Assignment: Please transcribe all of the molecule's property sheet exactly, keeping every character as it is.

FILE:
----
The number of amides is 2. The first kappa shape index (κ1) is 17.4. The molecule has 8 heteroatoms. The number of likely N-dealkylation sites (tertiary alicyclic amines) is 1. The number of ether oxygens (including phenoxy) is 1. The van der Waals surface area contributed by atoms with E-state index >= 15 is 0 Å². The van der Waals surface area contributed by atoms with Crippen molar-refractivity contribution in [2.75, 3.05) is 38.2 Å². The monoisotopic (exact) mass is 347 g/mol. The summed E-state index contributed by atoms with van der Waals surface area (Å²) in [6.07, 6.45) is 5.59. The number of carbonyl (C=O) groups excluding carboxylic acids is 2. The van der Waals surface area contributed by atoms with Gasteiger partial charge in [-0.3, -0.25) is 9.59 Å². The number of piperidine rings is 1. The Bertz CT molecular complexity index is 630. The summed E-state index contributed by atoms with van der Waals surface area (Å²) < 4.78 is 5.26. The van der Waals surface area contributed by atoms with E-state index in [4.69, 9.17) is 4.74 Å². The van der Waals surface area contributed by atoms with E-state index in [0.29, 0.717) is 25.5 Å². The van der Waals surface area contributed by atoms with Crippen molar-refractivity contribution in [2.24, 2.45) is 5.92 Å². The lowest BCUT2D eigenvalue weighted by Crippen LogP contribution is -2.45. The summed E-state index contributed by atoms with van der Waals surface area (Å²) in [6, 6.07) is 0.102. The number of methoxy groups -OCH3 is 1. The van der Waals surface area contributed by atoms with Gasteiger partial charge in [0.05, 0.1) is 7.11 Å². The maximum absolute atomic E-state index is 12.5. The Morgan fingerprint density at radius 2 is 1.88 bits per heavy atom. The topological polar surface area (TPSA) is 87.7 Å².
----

The number of amides is 2. The first kappa shape index (κ1) is 17.4. The molecule has 8 heteroatoms. The number of likely N-dealkylation sites (tertiary alicyclic amines) is 1. The number of ether oxygens (including phenoxy) is 1. The van der Waals surface area contributed by atoms with E-state index >= 15 is 0 Å². The van der Waals surface area contributed by atoms with Crippen molar-refractivity contribution in [2.75, 3.05) is 38.2 Å². The monoisotopic (exact) mass is 347 g/mol. The summed E-state index contributed by atoms with van der Waals surface area (Å²) in [6.07, 6.45) is 5.59. The number of carbonyl (C=O) groups excluding carboxylic acids is 2. The van der Waals surface area contributed by atoms with Gasteiger partial charge in [-0.3, -0.25) is 9.59 Å². The number of piperidine rings is 1. The Bertz CT molecular complexity index is 630. The summed E-state index contributed by atoms with van der Waals surface area (Å²) < 4.78 is 5.26. The van der Waals surface area contributed by atoms with E-state index in [4.69, 9.17) is 4.74 Å². The van der Waals surface area contributed by atoms with E-state index in [0.29, 0.717) is 25.5 Å². The van der Waals surface area contributed by atoms with Crippen molar-refractivity contribution in [2.24, 2.45) is 5.92 Å². The lowest BCUT2D eigenvalue weighted by Crippen LogP contribution is -2.45. The summed E-state index contributed by atoms with van der Waals surface area (Å²) in [6, 6.07) is 0.102. The number of methoxy groups -OCH3 is 1. The van der Waals surface area contributed by atoms with Gasteiger partial charge in [0.05, 0.1) is 7.11 Å². The maximum absolute atomic E-state index is 12.5. The Morgan fingerprint density at radius 2 is 1.88 bits per heavy atom. The topological polar surface area (TPSA) is 87.7 Å².